Nonspecific reactive cell changes were identified in 4 samples, including bronchial, alveolar, and reserve cell hyperplasia (shown in Fig. 5). Virus-related pathological changes were observed in 14 samples, such as loss of nuclear chromatin pattern (shown in Fig. 6), lymphocytes with atypical nuclei, nuclear and cytoplasmic inclusions (shown in Fig. 7, 8), multinucleations in bronchial cells and macrophages, or multinucleated giant cells (shown in Fig. 9, 10). All these findings are summarized in Table 2.
The BAL is a useful and safe procedure for the sampling of cellular elements of the lung. As a diagnostic tool, it can be used accurately in various infections, and culture and antibiogram material can also be obtained. This can be very useful in the diagnosis of infections with a sensitivity of 98% and is similar to the bronchial biopsy in sensitivity and specificity [17-19].
The respiratory tract epithelium responds to injury with reactive changes including hyperplasia, metaplasia, degeneration, repair, or inflammation. Although these are often nonspecific changes, others have characteristic cytological features that point to a specific etiology. Furthermore, the epithelium in the distal regions, which comprise the alveoli and smaller branches of the bronchial tree, reacts differently from the epithelium that lines the main bronchi. Sampling these distal areas through the BAL represents a great advantage of this diagnostic method.
Viral pneumonias are frequently associated with prominent hyperplasia of the bronchial and alveolar epithelium, as we have been able to verify in 4 cases studied, in addition to reserve cell hyperplasia. The presence of necrotic remains is a frequent finding, especially in those infections caused by influenza and parainfluenza viruses , an aspect also identified in four cases in this study.
Lung injury due to COVID-19 has been described in 263 cases from 28 studies . Findings in biopsy samples included squamous metaplasia [22-28], reactive hyperplasia of pneumocytes [23-37], multinucleated giant cells [24, 26, 29, 30, 32, 38-40], and alveolar hemorrhage with detection of abundant hemosiderin-laden macrophages [23, 24, 26, 27, 29, 35]. Inflammation was also described acute and chronic alveolar space . All of these changes were isolated or associated with diffuse alveolar damage. These changes are positively correlated with the cytopathological findings identified in the BAL samples analyzed in our study.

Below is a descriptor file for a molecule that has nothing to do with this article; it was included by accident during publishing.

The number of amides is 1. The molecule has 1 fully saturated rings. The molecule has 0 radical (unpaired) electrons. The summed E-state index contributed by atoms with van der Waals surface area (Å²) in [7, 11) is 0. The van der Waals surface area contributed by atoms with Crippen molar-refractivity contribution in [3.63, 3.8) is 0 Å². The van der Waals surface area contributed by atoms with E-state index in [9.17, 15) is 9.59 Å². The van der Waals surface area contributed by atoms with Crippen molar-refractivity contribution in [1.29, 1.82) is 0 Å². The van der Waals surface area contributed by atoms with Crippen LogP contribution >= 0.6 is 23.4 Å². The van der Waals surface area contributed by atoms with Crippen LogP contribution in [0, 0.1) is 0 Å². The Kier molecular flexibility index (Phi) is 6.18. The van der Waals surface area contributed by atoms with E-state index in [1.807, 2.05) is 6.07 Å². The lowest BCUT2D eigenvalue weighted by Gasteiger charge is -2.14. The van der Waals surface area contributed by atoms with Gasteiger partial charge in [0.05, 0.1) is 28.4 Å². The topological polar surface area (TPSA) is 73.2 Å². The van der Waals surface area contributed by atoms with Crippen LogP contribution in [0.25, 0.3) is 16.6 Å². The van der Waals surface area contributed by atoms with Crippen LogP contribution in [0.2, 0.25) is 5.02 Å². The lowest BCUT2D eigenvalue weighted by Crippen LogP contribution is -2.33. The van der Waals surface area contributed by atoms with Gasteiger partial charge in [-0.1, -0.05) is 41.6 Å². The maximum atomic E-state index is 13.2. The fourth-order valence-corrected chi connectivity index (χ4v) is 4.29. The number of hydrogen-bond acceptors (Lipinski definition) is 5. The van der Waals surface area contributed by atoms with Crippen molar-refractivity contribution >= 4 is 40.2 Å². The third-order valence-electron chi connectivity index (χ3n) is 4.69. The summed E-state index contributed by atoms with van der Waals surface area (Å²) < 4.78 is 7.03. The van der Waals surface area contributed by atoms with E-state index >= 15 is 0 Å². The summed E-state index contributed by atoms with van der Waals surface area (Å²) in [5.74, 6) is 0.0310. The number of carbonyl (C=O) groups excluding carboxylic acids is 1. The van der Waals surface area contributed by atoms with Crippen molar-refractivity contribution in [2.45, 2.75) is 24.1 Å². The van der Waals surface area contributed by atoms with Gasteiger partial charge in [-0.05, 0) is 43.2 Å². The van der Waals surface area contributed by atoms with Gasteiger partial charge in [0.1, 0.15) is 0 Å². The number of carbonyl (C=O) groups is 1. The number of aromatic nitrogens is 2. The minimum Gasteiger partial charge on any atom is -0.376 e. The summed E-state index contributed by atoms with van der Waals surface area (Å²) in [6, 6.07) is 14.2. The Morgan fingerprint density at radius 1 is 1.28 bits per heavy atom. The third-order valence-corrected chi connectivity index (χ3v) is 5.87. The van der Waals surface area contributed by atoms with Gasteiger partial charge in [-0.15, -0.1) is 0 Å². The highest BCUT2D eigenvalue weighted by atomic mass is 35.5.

The integration of the morphological study together with the predominant cell count in the samples can lead to a final pathobiological understanding of the infection. Based on the published literature, BAL samples from healthy individuals contain mainly macrophages (80–90%), few lymphocytes (5–15%), neutrophils (3%), and eosinophils (<1%) [41, 42]. The ratio observed in patients with COVID-19 between neutrophils, lymphocytes, and macrophages is similar to that of other interstitial lung diseases, in which pronounced neutrophilia in BAL samples is generally associated with acute respiratory distress syndrome (ARDS) and acute interstitial pneumonia [43, 44].
In 12/17 of the samples that we studied, a neutrophil count greater than 3% was observed, in the absence of infection or bacterial colonization. Previous studies have also described subsets of patients with increased neutrophils in the absence of concurrent or overlapping bacterial pulmonary infections . However, an increased neutrophil count should prompt the evaluation of a likely concomitant infection. The role of neutrophils in disease progression is evidenced by the maintenance of the host’s innate immune defense by these cellular elements, which can initiate and propagate inflammation and thrombosis [45, 46].
Another striking finding was the frequent detection of multinucleated giant cells, whose histological counterpart has recently been well described, in approximately 50% of autopsy studies, which are frequently associated with the late proliferative or fibrotic stage of diffuse alveolar damage (DAD) [25, 29]. Some authors have even proposed that the identification of these cells could represent a cytopathic effect induced by the virus, describing at the same time the nuclear clearance of pneumocytes as a possible direct effect, calling these covocytes [47, 48].
These viral cytopathic changes were observed in pneumocytes and even viral inclusions were reported [27, 35, 40, 49-52]. Immunohistochemistry has shown positivity against the 2019-nCoV antigen in the alveolar epithelium, desquamated pneumocytes, and macrophages  and RNA particles have also been seen in the cytoplasm of numerous multinucleated giant cells .